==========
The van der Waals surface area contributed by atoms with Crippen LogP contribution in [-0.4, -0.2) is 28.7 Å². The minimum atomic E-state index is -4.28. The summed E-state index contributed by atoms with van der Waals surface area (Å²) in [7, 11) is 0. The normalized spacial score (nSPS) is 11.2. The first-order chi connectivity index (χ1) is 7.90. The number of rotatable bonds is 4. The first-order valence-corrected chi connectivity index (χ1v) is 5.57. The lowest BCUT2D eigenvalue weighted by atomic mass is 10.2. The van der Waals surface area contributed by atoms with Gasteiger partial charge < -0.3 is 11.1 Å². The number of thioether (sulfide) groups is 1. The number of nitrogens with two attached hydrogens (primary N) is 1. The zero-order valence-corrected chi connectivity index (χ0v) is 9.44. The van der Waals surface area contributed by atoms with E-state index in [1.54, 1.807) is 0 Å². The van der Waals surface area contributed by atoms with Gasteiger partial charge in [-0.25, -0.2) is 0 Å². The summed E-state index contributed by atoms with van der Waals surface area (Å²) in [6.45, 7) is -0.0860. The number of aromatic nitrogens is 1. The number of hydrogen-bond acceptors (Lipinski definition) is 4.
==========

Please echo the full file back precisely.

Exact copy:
The van der Waals surface area contributed by atoms with Crippen LogP contribution in [-0.4, -0.2) is 28.7 Å². The minimum atomic E-state index is -4.28. The summed E-state index contributed by atoms with van der Waals surface area (Å²) in [7, 11) is 0. The normalized spacial score (nSPS) is 11.2. The first-order chi connectivity index (χ1) is 7.90. The number of rotatable bonds is 4. The first-order valence-corrected chi connectivity index (χ1v) is 5.57. The lowest BCUT2D eigenvalue weighted by atomic mass is 10.2. The van der Waals surface area contributed by atoms with Gasteiger partial charge < -0.3 is 11.1 Å². The number of thioether (sulfide) groups is 1. The number of nitrogens with two attached hydrogens (primary N) is 1. The zero-order valence-corrected chi connectivity index (χ0v) is 9.44. The van der Waals surface area contributed by atoms with E-state index in [1.54, 1.807) is 0 Å². The van der Waals surface area contributed by atoms with Gasteiger partial charge in [-0.25, -0.2) is 0 Å². The summed E-state index contributed by atoms with van der Waals surface area (Å²) in [6.45, 7) is -0.0860. The number of aromatic nitrogens is 1. The number of hydrogen-bond acceptors (Lipinski definition) is 4.